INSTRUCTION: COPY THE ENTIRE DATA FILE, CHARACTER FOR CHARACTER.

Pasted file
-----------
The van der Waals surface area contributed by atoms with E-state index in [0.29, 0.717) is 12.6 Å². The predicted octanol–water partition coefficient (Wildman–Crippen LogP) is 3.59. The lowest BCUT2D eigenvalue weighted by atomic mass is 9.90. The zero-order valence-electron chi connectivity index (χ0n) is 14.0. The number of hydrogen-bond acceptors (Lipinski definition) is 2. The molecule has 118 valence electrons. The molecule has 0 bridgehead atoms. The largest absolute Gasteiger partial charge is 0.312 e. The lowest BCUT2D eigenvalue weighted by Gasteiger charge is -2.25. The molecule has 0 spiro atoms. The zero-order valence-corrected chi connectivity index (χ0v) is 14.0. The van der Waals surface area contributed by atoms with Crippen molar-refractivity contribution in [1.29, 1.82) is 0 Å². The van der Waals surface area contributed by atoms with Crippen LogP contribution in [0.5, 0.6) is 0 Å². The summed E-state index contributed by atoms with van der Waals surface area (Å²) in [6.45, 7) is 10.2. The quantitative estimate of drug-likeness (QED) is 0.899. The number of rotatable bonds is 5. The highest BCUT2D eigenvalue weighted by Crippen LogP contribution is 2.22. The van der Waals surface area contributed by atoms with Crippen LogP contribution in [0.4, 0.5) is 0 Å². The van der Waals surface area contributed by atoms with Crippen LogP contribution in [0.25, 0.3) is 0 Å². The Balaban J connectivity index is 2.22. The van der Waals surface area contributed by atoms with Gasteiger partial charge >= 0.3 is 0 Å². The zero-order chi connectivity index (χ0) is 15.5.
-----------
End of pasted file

The van der Waals surface area contributed by atoms with E-state index in [0.29, 0.717) is 12.6 Å². The predicted octanol–water partition coefficient (Wildman–Crippen LogP) is 3.59. The lowest BCUT2D eigenvalue weighted by atomic mass is 9.90. The zero-order valence-electron chi connectivity index (χ0n) is 14.0. The number of hydrogen-bond acceptors (Lipinski definition) is 2. The molecule has 118 valence electrons. The molecule has 0 bridgehead atoms. The largest absolute Gasteiger partial charge is 0.312 e. The lowest BCUT2D eigenvalue weighted by Gasteiger charge is -2.25. The molecule has 0 spiro atoms. The zero-order valence-corrected chi connectivity index (χ0v) is 14.0. The van der Waals surface area contributed by atoms with Crippen molar-refractivity contribution in [1.29, 1.82) is 0 Å². The van der Waals surface area contributed by atoms with Crippen LogP contribution in [0.5, 0.6) is 0 Å². The summed E-state index contributed by atoms with van der Waals surface area (Å²) in [6.45, 7) is 10.2. The quantitative estimate of drug-likeness (QED) is 0.899. The number of rotatable bonds is 5. The highest BCUT2D eigenvalue weighted by Crippen LogP contribution is 2.22. The van der Waals surface area contributed by atoms with Crippen LogP contribution in [0.4, 0.5) is 0 Å². The van der Waals surface area contributed by atoms with Crippen LogP contribution in [0.25, 0.3) is 0 Å². The Balaban J connectivity index is 2.22. The van der Waals surface area contributed by atoms with Gasteiger partial charge >= 0.3 is 0 Å². The zero-order chi connectivity index (χ0) is 15.5.